It is safe to say we have no clear idea of the number of caves in Canada or even all their locations. (Clubs and governments are now attempting to collect and organize years of survey data, but the process is in its infancy.) And of all the known caves, only a small percentage have been exhaustively surveyed. On the hillsides around Heavy Breather, for instance, lie another couple dozen unpushed caves; with heavy rainfall, lots of limestone and the highest density of caves in the country, Vancouver Island is another hotbed of discovery. “We just don’t have enough people to keep up,” says Elsley.
Even a cursory glance at the caving community in Canada reveals the relative obscurity of the activity. Between British Columbia, Alberta, Ontario and Quebec, there are fewer than 1,000 members registered in clubs, with no more than 100 regular participants. In contrast, the Canadian Ski Council estimates there are more than three million active alpine skiers in Canada. The Alpine Club of Canada — an activity that’s just as rigorous as caving — maintains a membership of nearly 10,000.
It is tempting to stereotype cavers as rugged, macho types, says McKenzie, but this is not the case: “There simply is no average caver. The most unlikely people become involved. The cavers I know represent a completely average cross-section of Canadiana; men, women, accountants, factory workers, unemployed, doctors, young, old, you name it.”
So why, then, does Canadian caving remain in the shadows? To begin, there is the reflexive fear or revulsion many feel at the thought of squeezing through damp, cold, dark spaces far underground. “Ironically, most people absolutely love their first visit to a cave,” says McKenzie, “but the vast majority never go again. For a small fraction, it becomes a defining passion, an activity that shapes the rest of their lives.”
Then there is the difficulty of access. Unlike caves in Britain, which are rarely far from a paved road, most of Canada’s caves require long drives down rough roads, followed by multi-hour scrambles into the alpine. There’s also the question of critical mass. In the U.K. and France, the caving community is vibrant and social, with nearly every major university hosting a club. In Canada, an introduction to caving usually arises by fluke — someone joins a friend of a friend on a weekend outing.
Finally, as Yonge says, “caving is the antithesis to the instant gratification upon which our modern age is built.” Exploration is a slow, methodical effort. “It simply takes time, which is something in short supply these days.”
Near the base of Mount Tupper, in Rogers Pass, a turquoise spring, or “resurgence” to cavers, quietly burbles from a hidden cave entrance. The Karst Group probed the area in 1966, finding that dye released into sinks near the top of Mount Tupper reached the sump — two kilometres away and almost 500 metres below — in 53 minutes. The phenomenally fast time, indicative of open, air-filled passageways, screamed of big-cave potential.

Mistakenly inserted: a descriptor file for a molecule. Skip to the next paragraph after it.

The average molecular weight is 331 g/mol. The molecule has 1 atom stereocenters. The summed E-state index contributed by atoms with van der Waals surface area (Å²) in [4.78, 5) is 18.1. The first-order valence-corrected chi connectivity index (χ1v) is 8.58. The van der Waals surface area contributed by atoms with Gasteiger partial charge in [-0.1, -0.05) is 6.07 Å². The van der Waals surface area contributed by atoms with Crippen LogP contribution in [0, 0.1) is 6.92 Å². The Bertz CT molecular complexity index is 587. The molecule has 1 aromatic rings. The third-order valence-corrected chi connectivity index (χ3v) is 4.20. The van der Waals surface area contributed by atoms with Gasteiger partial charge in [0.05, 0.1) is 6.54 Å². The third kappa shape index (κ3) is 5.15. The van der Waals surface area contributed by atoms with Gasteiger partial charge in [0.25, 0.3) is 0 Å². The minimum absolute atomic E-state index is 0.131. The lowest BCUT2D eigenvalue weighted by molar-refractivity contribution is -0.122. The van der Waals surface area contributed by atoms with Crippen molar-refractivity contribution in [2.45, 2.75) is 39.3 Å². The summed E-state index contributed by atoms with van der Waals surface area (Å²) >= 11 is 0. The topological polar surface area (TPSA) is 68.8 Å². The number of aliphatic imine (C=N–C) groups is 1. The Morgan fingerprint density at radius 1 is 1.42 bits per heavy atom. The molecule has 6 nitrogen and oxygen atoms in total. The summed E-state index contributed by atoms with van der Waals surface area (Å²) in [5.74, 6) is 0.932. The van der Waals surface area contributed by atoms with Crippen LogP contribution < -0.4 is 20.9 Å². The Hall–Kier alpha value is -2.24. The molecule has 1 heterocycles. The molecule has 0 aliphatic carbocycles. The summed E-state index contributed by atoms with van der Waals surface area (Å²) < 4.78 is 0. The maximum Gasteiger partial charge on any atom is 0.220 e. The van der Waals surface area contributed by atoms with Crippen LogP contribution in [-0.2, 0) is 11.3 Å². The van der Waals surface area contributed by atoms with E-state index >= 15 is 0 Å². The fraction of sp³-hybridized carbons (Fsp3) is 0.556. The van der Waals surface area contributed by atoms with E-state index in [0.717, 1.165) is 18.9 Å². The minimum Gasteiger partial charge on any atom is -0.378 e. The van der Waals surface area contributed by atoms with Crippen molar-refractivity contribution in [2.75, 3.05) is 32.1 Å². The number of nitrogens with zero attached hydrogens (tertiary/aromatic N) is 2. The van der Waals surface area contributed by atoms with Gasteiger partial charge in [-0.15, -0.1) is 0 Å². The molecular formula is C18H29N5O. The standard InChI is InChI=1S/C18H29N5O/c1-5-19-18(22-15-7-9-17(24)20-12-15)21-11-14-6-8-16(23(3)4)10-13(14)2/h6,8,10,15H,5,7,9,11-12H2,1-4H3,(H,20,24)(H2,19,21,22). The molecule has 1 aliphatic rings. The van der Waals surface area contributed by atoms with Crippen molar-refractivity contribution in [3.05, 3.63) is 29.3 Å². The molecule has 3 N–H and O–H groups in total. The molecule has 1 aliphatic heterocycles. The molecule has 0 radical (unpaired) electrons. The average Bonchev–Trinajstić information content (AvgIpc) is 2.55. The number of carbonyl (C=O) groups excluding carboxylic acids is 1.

In 1972, Mike Boon, an indefatigable Karst Group member, returned to dive the spring, which had become known as Raspberry Rising. After diving 30 metres and wriggling through a narrow underwater squeeze, Boon emerged into a spacious cavern. But here the route ended, the way forward blocked by what he estimated to be a 50-metre waterfall bursting from a crack near the ceiling. Intrigued, Boon returned again, with a friend and a collapsible ladder, or “maypole,” but they were unable to find a way past the falls.
For 40 years, something about the cave niggled Boon. Now in his 70s and living in Calgary, he mentioned the potential to a local caver. If Boon was trying to bait a disciple, he couldn’t have picked better than young Nick Vieira.
Strong and scruffy, Vieira is intimidatingly silent, until he starts talking about caves, at which point he bubbles over like a shaken soda pop. A bumper sticker on the 31-yearold’s Jeep, which has been his home for two years, reads: “Yes, I did just crawl out from under a rock.” Vieira is one of Canada’s very rare “professional cavers,” although the fact that his clothes are held together with duct tape and dental floss speaks to the visibility of the sport. Even American Bill Stone — one of the world’s most accomplished cavers, someone who has spent decades organizing heavily sponsored expeditions in search of the world’s deepest cave (currently Krubera Cave in Georgia’s Western Caucasus, at 2,191 metres) — is far from famous. Still, Vieira manages to make ends meet by guiding cave tours and spends every possible moment underground (an astounding 224 days last year).
Boon first told Vieira about Raspberry Rising in 2007, but it would be another four years before Vieira felt he had the skills necessary to have a look. Just getting to the spring is a challenge. Intense summer flooding means that the cave must be accessed during winter, yet it lies on an active avalanche slope in Glacier National Park that’s regularly bombed by highway maintenance crews. In late 2011/early 2012, heavy precipitation and unstable snowpacks kept the backcountry around Rogers Pass closed almost permanently.